Car Insurance– $150 We still have insurance on all three vehicles. We were really hoping to have the van situation worked out by now. We are still waiting to hear about the “retiring” the purple van that won’t pass smog, putting in a new 10 amp fuse every time we need to start the red van, and looking (not so) patiently for a new van.
Renters Insurance– $14 We have our renters (and auto) insurance through USAA. It doesn’t cost much and it’s really great to have when you need it.
Food– $289 I spent the majority of our food budget in the first two weeks of the month, so the last half of the month kind of felt like a “no-spend” month.
Gas– $372 I kind of panicked when I saw this number during our budget meeting because it is so low for us! I thought surely we had missed a transaction or something. We had just reconciled our accounts, so I know we didn’t miss anything. I guess it makes a big difference that my husband just drives to work (granted it’s 1.5 hours each way) and stays there all day. When he was at the small firm he drove between a couple of offices, met clients at their home, appeared in court, filed things, etc. I guess that all added up.
Parking– $155– Working downtown means paying for parking. It is set up to come straight out of his paycheck, which means it is purchased with pre-tax dollars, which is a nice consolation I suppose.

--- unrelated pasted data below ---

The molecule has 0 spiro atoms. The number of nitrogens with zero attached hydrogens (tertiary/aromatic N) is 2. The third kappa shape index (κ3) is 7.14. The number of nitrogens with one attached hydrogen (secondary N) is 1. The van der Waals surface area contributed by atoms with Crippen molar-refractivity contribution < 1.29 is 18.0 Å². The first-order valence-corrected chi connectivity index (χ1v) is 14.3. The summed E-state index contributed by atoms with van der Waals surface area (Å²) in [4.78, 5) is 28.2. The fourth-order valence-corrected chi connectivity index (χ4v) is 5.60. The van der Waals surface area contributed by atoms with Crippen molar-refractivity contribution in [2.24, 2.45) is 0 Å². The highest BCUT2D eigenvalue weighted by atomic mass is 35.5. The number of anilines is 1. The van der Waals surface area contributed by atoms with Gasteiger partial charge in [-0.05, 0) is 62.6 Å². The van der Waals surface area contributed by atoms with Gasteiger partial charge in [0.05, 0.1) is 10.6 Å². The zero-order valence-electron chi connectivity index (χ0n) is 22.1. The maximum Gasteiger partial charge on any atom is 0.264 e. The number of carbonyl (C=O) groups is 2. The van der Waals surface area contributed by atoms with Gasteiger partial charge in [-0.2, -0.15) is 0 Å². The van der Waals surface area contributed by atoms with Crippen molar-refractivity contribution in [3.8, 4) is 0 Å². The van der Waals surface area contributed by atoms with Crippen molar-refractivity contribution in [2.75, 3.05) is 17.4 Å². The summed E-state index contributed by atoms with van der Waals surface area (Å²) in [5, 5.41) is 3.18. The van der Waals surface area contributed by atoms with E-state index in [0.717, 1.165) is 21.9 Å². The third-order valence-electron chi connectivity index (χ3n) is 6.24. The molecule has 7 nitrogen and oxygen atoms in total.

Fun– $57 One Saturday when my husband had a million things to do for his law practice, we got pizza and a Redbox movie and let the kids watch it at the office while he and I worked on getting some things taken care of for his business (now he only had 999,997 things left). I also threw our Halloween expenses in this category, which included a couple small things we needed for costumes, treats to share with their school classes, and some (mom) candy.
I took my kids to the school’s Halloween carnival. It’s a fundraiser that’s not icky, so I figured we should support it. The kids were super excited about it and had a fun time.
Clothing– $70 The clothing spending this month was a little out of control. I made a trip into my favorite thrift store (an hour away) and got (mostly) kids clothes. Also, now that my husband doesn’t have to wear a suit everyday he needs some dress pants. All of his dress pants are pretty well-worn, so he has been wearing his suit pants. I don’t want his suit pants to wear out, so I insisted on getting him some new pants. I had a Land’s End gift card that had $42 on it, so I ordered two pairs of dress pants and paid the remaining balance (something like $30). After I completed my order, they emailed me a $25 off $75 coupon. Argh! If only I had had that before I purchased, I would have spent much less out of pocket!
Household– $125 We definitely spent more here than normal too. At the beginning of the month we restocked our toilet paper stash and got some paper towels, freezer bags, and the like. My younger son turned 4 this month, so he moved from a 5 point harness to a booster seat. It’s become a tradition that the kids get a booster seat for their birthday and I must say he was thrilled (he also got Legos and a couple of shirts).